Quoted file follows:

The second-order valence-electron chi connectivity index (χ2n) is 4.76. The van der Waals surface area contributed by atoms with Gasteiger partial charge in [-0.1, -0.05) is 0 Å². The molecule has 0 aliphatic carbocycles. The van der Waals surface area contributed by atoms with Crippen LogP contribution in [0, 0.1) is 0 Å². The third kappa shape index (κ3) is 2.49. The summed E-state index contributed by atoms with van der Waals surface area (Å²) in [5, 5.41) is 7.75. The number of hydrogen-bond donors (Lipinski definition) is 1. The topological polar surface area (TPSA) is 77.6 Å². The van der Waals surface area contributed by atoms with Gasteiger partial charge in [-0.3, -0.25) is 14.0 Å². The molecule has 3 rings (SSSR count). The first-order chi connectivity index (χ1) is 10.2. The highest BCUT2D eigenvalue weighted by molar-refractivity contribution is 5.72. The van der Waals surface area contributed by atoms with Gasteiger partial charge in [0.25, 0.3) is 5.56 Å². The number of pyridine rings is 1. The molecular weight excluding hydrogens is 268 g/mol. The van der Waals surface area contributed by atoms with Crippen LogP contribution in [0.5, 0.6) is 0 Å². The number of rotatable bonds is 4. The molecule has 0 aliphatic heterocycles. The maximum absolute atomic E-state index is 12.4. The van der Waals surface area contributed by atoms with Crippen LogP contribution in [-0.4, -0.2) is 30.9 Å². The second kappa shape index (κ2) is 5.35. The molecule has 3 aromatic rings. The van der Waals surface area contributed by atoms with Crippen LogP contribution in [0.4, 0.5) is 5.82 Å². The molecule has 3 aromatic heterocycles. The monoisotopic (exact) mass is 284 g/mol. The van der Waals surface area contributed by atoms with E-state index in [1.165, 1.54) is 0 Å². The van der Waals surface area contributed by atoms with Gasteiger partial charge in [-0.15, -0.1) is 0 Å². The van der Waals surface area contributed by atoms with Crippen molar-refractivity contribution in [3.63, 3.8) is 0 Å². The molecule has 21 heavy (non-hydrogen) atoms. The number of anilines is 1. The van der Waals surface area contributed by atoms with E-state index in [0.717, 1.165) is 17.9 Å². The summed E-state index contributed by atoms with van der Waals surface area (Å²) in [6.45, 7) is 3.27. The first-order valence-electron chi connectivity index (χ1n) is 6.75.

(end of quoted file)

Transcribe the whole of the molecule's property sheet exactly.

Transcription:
The second-order valence-electron chi connectivity index (χ2n) is 4.76. The van der Waals surface area contributed by atoms with Gasteiger partial charge in [-0.1, -0.05) is 0 Å². The molecule has 0 aliphatic carbocycles. The van der Waals surface area contributed by atoms with Crippen LogP contribution in [0, 0.1) is 0 Å². The third kappa shape index (κ3) is 2.49. The summed E-state index contributed by atoms with van der Waals surface area (Å²) in [5, 5.41) is 7.75. The number of hydrogen-bond donors (Lipinski definition) is 1. The topological polar surface area (TPSA) is 77.6 Å². The van der Waals surface area contributed by atoms with Gasteiger partial charge in [-0.3, -0.25) is 14.0 Å². The molecule has 3 rings (SSSR count). The first-order chi connectivity index (χ1) is 10.2. The highest BCUT2D eigenvalue weighted by molar-refractivity contribution is 5.72. The van der Waals surface area contributed by atoms with Gasteiger partial charge in [0.25, 0.3) is 5.56 Å². The number of pyridine rings is 1. The molecular weight excluding hydrogens is 268 g/mol. The van der Waals surface area contributed by atoms with Crippen LogP contribution in [0.5, 0.6) is 0 Å². The number of rotatable bonds is 4. The molecule has 0 aliphatic heterocycles. The maximum absolute atomic E-state index is 12.4. The van der Waals surface area contributed by atoms with Crippen LogP contribution in [-0.4, -0.2) is 30.9 Å². The second kappa shape index (κ2) is 5.35. The molecule has 3 aromatic rings. The van der Waals surface area contributed by atoms with Crippen LogP contribution in [0.4, 0.5) is 5.82 Å². The molecule has 3 aromatic heterocycles. The monoisotopic (exact) mass is 284 g/mol. The van der Waals surface area contributed by atoms with E-state index in [1.165, 1.54) is 0 Å². The van der Waals surface area contributed by atoms with Gasteiger partial charge in [-0.15, -0.1) is 0 Å². The van der Waals surface area contributed by atoms with Crippen molar-refractivity contribution in [3.63, 3.8) is 0 Å². The molecule has 21 heavy (non-hydrogen) atoms. The number of anilines is 1. The van der Waals surface area contributed by atoms with E-state index in [0.717, 1.165) is 17.9 Å². The summed E-state index contributed by atoms with van der Waals surface area (Å²) in [6.45, 7) is 3.27. The first-order valence-electron chi connectivity index (χ1n) is 6.75.